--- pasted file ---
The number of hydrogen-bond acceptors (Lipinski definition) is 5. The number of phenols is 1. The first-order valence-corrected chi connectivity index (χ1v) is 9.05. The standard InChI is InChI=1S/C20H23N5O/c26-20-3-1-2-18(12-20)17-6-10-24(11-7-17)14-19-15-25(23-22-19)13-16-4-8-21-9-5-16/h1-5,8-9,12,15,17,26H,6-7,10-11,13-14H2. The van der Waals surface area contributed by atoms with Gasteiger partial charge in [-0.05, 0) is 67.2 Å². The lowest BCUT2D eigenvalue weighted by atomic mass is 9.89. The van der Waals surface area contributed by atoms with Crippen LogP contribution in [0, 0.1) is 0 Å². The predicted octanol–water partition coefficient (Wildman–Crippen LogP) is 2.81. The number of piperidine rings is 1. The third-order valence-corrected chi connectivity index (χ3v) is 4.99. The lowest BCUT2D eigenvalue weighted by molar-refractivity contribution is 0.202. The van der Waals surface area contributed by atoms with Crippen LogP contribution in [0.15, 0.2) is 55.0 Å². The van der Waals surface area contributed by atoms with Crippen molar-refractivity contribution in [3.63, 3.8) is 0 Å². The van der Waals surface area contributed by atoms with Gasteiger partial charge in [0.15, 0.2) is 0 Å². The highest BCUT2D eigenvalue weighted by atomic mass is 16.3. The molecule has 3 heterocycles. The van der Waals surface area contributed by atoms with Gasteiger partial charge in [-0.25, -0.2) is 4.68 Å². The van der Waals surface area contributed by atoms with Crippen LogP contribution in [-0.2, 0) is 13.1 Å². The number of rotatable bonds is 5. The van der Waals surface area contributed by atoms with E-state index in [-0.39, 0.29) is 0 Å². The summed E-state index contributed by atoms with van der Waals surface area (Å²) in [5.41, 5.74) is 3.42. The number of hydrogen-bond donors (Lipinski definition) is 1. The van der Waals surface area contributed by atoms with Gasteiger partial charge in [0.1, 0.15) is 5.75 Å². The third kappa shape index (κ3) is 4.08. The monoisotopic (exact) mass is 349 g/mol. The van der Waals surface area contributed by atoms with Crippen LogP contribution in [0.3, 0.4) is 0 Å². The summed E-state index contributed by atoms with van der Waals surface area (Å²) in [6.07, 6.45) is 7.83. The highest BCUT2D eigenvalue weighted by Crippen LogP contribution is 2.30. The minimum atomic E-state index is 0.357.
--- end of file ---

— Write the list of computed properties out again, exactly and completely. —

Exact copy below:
The number of hydrogen-bond acceptors (Lipinski definition) is 5. The number of phenols is 1. The first-order valence-corrected chi connectivity index (χ1v) is 9.05. The standard InChI is InChI=1S/C20H23N5O/c26-20-3-1-2-18(12-20)17-6-10-24(11-7-17)14-19-15-25(23-22-19)13-16-4-8-21-9-5-16/h1-5,8-9,12,15,17,26H,6-7,10-11,13-14H2. The van der Waals surface area contributed by atoms with Gasteiger partial charge in [-0.05, 0) is 67.2 Å². The lowest BCUT2D eigenvalue weighted by atomic mass is 9.89. The van der Waals surface area contributed by atoms with Crippen LogP contribution in [0, 0.1) is 0 Å². The predicted octanol–water partition coefficient (Wildman–Crippen LogP) is 2.81. The number of piperidine rings is 1. The third-order valence-corrected chi connectivity index (χ3v) is 4.99. The lowest BCUT2D eigenvalue weighted by molar-refractivity contribution is 0.202. The van der Waals surface area contributed by atoms with Crippen LogP contribution in [0.15, 0.2) is 55.0 Å². The van der Waals surface area contributed by atoms with Crippen molar-refractivity contribution in [3.63, 3.8) is 0 Å². The van der Waals surface area contributed by atoms with Gasteiger partial charge in [0.15, 0.2) is 0 Å². The highest BCUT2D eigenvalue weighted by atomic mass is 16.3. The molecule has 3 heterocycles. The van der Waals surface area contributed by atoms with Gasteiger partial charge in [-0.25, -0.2) is 4.68 Å². The van der Waals surface area contributed by atoms with Crippen LogP contribution in [-0.2, 0) is 13.1 Å². The number of rotatable bonds is 5. The van der Waals surface area contributed by atoms with E-state index in [-0.39, 0.29) is 0 Å². The summed E-state index contributed by atoms with van der Waals surface area (Å²) in [5.41, 5.74) is 3.42. The number of hydrogen-bond donors (Lipinski definition) is 1. The van der Waals surface area contributed by atoms with Gasteiger partial charge in [0.1, 0.15) is 5.75 Å². The third kappa shape index (κ3) is 4.08. The monoisotopic (exact) mass is 349 g/mol. The van der Waals surface area contributed by atoms with Crippen LogP contribution in [0.3, 0.4) is 0 Å². The summed E-state index contributed by atoms with van der Waals surface area (Å²) in [6.07, 6.45) is 7.83. The highest BCUT2D eigenvalue weighted by Crippen LogP contribution is 2.30. The minimum atomic E-state index is 0.357.